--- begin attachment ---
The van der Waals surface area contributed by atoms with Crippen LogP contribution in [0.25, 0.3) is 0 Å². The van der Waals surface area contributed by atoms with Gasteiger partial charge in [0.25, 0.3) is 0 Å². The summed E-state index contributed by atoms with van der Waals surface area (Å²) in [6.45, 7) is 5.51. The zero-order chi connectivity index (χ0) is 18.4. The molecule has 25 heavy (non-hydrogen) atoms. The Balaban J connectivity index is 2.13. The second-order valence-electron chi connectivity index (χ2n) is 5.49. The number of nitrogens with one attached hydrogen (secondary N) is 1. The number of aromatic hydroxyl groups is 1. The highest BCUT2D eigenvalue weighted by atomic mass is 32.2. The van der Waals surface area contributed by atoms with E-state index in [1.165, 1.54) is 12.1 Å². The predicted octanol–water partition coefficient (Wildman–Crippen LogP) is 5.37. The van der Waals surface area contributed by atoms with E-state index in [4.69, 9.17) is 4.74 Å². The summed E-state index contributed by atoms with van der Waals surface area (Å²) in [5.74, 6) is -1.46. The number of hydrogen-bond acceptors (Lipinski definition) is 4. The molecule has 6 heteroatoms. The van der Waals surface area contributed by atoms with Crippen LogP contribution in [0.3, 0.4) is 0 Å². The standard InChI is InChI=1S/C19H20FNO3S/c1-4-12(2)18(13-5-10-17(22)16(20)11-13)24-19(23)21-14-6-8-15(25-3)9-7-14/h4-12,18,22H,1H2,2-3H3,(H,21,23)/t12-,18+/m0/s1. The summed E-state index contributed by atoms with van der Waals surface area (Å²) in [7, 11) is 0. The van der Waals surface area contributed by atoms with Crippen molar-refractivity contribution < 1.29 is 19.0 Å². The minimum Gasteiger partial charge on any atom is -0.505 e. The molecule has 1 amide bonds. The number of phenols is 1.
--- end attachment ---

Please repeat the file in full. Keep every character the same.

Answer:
The van der Waals surface area contributed by atoms with Crippen LogP contribution in [0.25, 0.3) is 0 Å². The van der Waals surface area contributed by atoms with Gasteiger partial charge in [0.25, 0.3) is 0 Å². The summed E-state index contributed by atoms with van der Waals surface area (Å²) in [6.45, 7) is 5.51. The zero-order chi connectivity index (χ0) is 18.4. The molecule has 25 heavy (non-hydrogen) atoms. The Balaban J connectivity index is 2.13. The second-order valence-electron chi connectivity index (χ2n) is 5.49. The number of nitrogens with one attached hydrogen (secondary N) is 1. The number of aromatic hydroxyl groups is 1. The highest BCUT2D eigenvalue weighted by atomic mass is 32.2. The van der Waals surface area contributed by atoms with E-state index in [1.165, 1.54) is 12.1 Å². The predicted octanol–water partition coefficient (Wildman–Crippen LogP) is 5.37. The van der Waals surface area contributed by atoms with E-state index in [4.69, 9.17) is 4.74 Å². The summed E-state index contributed by atoms with van der Waals surface area (Å²) in [5.74, 6) is -1.46. The number of hydrogen-bond acceptors (Lipinski definition) is 4. The molecule has 6 heteroatoms. The van der Waals surface area contributed by atoms with Crippen LogP contribution in [0.3, 0.4) is 0 Å². The standard InChI is InChI=1S/C19H20FNO3S/c1-4-12(2)18(13-5-10-17(22)16(20)11-13)24-19(23)21-14-6-8-15(25-3)9-7-14/h4-12,18,22H,1H2,2-3H3,(H,21,23)/t12-,18+/m0/s1. The summed E-state index contributed by atoms with van der Waals surface area (Å²) in [7, 11) is 0. The van der Waals surface area contributed by atoms with Crippen molar-refractivity contribution < 1.29 is 19.0 Å². The minimum Gasteiger partial charge on any atom is -0.505 e. The molecule has 1 amide bonds. The number of phenols is 1.